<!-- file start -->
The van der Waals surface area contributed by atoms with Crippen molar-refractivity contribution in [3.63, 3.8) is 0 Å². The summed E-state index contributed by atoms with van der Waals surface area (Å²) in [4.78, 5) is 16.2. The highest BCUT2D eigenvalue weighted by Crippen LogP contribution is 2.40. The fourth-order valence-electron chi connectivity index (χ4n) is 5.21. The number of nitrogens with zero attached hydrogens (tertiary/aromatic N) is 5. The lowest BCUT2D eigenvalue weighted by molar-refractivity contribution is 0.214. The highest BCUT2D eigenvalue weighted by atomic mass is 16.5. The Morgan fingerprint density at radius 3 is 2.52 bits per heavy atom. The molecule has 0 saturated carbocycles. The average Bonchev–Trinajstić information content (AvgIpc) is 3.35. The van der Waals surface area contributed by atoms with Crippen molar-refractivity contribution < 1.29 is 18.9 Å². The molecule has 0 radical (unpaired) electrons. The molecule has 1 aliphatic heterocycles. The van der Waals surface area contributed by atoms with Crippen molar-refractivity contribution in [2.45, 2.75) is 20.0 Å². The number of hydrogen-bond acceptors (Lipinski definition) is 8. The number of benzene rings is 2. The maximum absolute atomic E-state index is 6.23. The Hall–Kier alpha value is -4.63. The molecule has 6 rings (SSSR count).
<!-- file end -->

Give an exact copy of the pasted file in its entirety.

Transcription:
The van der Waals surface area contributed by atoms with Crippen molar-refractivity contribution in [3.63, 3.8) is 0 Å². The summed E-state index contributed by atoms with van der Waals surface area (Å²) in [4.78, 5) is 16.2. The highest BCUT2D eigenvalue weighted by Crippen LogP contribution is 2.40. The fourth-order valence-electron chi connectivity index (χ4n) is 5.21. The number of nitrogens with zero attached hydrogens (tertiary/aromatic N) is 5. The lowest BCUT2D eigenvalue weighted by molar-refractivity contribution is 0.214. The highest BCUT2D eigenvalue weighted by atomic mass is 16.5. The Morgan fingerprint density at radius 3 is 2.52 bits per heavy atom. The molecule has 0 saturated carbocycles. The average Bonchev–Trinajstić information content (AvgIpc) is 3.35. The van der Waals surface area contributed by atoms with Crippen molar-refractivity contribution < 1.29 is 18.9 Å². The molecule has 0 radical (unpaired) electrons. The molecule has 1 aliphatic heterocycles. The van der Waals surface area contributed by atoms with Crippen molar-refractivity contribution in [2.45, 2.75) is 20.0 Å². The number of hydrogen-bond acceptors (Lipinski definition) is 8. The number of benzene rings is 2. The maximum absolute atomic E-state index is 6.23. The Hall–Kier alpha value is -4.63. The molecule has 6 rings (SSSR count).